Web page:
Sustainability is slowly becoming a part of the shoe world. New Balance’s new initiative, ‘Made Responsibly’ is proof that the sneaker brand is also adopting an upcycled and green approach to make their new line of shoes. Made Responsibly 998 sneakers combine new materials and scraps to create functional but weird-looking shoes.
Each pair of MADE Responsibly 998 has been made with post-production waste, like mesh, pigskin, speed lace, lining, laces, sole, and shoe collar straps. You’ll be amazed to know that it’s not New Balance’s only sustainable project.
The company has already launched the ‘Made’ version in US 998 Surplus in 2020 and it was received well by the public. There were around 2,700 pairs made with green materials. Each pair (priced $180) was sold out as soon as they were available on May 1.
What made each pair unique is the fact that each pair is one-of-its-kind. This means no two pairs would look the same. No matter how ugly these kicks appear, many people purchased them before and the new models are also on sale.
Sustainability in Sneaker World!
It seems to be a marketing stunt, mixing sustainability hype with people’s obsession with sneakers. Although the high-end shoes made with recycled materials or factory scraps are not new to the world, the designed curiosity and New Balance’s sustainability initiatives still make them interesting to the buyers.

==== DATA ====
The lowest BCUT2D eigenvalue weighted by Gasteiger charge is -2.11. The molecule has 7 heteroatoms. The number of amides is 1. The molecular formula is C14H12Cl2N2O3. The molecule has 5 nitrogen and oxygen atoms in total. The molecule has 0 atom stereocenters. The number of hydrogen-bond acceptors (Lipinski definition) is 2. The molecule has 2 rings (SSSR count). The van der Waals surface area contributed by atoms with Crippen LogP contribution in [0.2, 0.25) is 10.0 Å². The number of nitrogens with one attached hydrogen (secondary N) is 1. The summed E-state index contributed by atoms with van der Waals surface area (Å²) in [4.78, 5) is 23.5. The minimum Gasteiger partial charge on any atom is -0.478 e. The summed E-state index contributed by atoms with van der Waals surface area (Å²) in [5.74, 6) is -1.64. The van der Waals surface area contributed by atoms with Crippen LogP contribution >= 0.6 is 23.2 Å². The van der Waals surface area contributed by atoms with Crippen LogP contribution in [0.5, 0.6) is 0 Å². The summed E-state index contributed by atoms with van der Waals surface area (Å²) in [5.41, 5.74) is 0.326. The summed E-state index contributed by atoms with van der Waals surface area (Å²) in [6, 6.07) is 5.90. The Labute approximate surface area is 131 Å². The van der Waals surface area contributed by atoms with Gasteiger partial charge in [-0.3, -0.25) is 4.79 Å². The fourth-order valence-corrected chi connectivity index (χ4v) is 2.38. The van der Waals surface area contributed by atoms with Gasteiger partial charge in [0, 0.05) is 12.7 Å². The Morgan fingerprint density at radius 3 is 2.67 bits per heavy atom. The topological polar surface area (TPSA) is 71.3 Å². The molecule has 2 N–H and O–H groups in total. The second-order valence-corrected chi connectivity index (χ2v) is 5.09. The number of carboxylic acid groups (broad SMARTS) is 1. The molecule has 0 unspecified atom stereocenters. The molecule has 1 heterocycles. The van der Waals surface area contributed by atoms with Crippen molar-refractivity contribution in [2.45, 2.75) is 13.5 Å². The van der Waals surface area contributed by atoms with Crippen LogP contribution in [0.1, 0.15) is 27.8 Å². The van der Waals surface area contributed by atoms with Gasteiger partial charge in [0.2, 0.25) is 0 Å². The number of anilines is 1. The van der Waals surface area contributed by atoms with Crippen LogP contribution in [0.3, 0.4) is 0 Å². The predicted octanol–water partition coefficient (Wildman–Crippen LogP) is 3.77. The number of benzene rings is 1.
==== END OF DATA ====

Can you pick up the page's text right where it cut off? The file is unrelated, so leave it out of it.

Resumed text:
According to Jeff McAdams, New Balance’s vice president of global marketing, scarcity is a usual strategy in the shoe industry. In April, the company launched its ‘Responsible Leadership’ strategy that emphasizes the brand’s sustainability initiatives and goals between 2021 and 2030. As per this strategy, the company is working toward leaving zero waste on landfills from their shoe factories by 2025. To minimize their impact on the climate, the brand will be using only 100-percent eco-friendly leather and 50% recycled polyester by 2025.
Recently, many sneaker brands have started launching products in limited supply as a major marketing tool. This helps them to create social hype. Meanwhile, they can break through the loud noises created by numerous ads on the internet.
While we appreciate the brand’s initiatives to use sustainable products to make sneakers, we don’t understand the point of creating such absurd-looking footwear. Is it just to create curiosity or a marketing tactic? Not sure about others, but we won’t be paying $180 to buy such weird-looking sneakers.
How about you? Would you buy these awkward-shaped sneakers? Share your views in the comment section below.